View the headquarters of the coolest companies and you may be reminded of spaceships or futuristic cities, complete with open floor plans where groups of employees work around communal tables rather than in separate cubicles. Companies across the world are investing in open space offices (also called open plan offices or open office workspaces), tearing down walls in an effort to increase employee collaboration and appeal towith their coworkers.
While this is great from a cooperation standpoint, fewer walls mean more opportunities to annoy that person sitting next to you. If your office is heading toward wide open spaces, we’ve got your back. Consider this your rule book for how to behave in an open space offices and become a standout—just not in the “company pariah” sort of way.
Depending on your company’s seating arrangement, salespeople on back-to-back cold calls may sit alongside programmers who need quiet to concentrate. Introverts who prefer to communicate over email may work next to extroverts who want to chat face-to-face.
Doing your best to address these varying needs can set the stage for positive coworker relationships. If you realize that your tablemate needs tranquility in the morning, try moving your loud phone calls to the afternoon. Ask them to work around your schedule as well. Creating positive routines like this can help you both haveand remain productive!
We tend to become closer to our team members than other colleagues due to vicinity and time spent together. Open space offices present the perfect opportunity to reach connect with employees outside of your inner circle, becoming friends or establishing mentor-mentee relationships. Invite someone from another department out to lunch or break the ice by striking up a conversation about a personal item on their desk.
Tip: Cultivating positive relationships is a foundational pillar of career success. Uncover 5 morethat managers wish employees knew !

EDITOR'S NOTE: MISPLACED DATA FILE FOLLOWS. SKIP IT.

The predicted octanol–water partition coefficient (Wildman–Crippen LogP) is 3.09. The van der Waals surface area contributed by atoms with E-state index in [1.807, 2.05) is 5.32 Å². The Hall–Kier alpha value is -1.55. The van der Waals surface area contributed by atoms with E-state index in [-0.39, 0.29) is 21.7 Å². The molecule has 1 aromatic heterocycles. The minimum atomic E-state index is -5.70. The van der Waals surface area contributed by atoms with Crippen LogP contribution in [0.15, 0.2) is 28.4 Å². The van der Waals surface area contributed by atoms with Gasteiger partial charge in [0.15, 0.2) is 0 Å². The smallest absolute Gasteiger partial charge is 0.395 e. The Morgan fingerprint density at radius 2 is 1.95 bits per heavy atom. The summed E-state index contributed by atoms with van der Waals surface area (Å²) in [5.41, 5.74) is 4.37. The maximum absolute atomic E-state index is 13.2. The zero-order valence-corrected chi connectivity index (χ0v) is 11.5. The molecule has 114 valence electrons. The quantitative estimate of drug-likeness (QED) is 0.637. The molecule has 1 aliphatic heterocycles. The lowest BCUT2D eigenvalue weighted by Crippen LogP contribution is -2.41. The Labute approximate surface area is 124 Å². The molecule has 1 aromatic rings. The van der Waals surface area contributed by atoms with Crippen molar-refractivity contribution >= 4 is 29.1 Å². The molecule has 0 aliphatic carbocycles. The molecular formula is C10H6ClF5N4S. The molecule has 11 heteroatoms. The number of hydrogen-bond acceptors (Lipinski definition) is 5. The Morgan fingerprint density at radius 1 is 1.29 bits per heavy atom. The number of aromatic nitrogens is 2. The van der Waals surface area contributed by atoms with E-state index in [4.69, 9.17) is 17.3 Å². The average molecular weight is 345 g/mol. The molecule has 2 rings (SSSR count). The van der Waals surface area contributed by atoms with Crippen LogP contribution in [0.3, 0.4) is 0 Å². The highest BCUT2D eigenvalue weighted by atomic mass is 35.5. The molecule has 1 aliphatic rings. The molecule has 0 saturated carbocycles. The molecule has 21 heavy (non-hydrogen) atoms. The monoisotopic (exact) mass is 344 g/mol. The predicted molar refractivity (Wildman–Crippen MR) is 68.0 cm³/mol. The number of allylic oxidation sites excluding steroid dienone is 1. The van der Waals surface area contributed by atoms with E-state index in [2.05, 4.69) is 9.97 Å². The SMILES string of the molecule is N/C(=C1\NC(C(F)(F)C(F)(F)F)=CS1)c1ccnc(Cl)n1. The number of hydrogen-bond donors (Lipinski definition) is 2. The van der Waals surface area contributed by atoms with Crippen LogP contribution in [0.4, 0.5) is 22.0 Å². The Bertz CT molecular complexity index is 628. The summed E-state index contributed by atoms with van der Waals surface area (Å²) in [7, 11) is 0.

Just because you can reach out and touch your manager’s or coworker’s desk does not mean you should consider them open for business at every point throughout the day. Research shows that after a distraction it takes an average of 25 minutes toon the task at hand, which means that every interruption leads to lost productivity (and possibly an irate colleague).
Imagine invisible doors in front of each employee’s chair and ask: is this question or concern urgent/important enough to walk through their door, or will an email or meeting request suffice?
Gossip always spreads through the office grapevine like wildfire, but this is particularly true in open space offices. Talk badly about another employee or the company and you’re sure to be overheard—just don’t do it!
Tip: Have 5 minutes to spare? Learn how to positively engage in office politics in “
Have you heard of manspreading? The practice of people—in this case, men, but really everyone is guilty of this at some point or another—taking up too much leg room on public transportation has become such a big problem that some metro systems are postingor even arresting riders. Long story short, people don’t appreciate having their personal space invaded. Leaving empty food wrappers or papers spread around a communal table won’t win you any fans.
No one likes to fall behind, but coming to work with even a slight cold can infect the entire office in an open workspace. Forget toughing it out when you’re feeling low; ask about working from home or taking a sick day before returning to the office.
Succeeding in an open space office often starts with great onboarding to set the right expectations and proactively address challenges. Talk to your HR team, and thento see how your open space onboarding process can improve!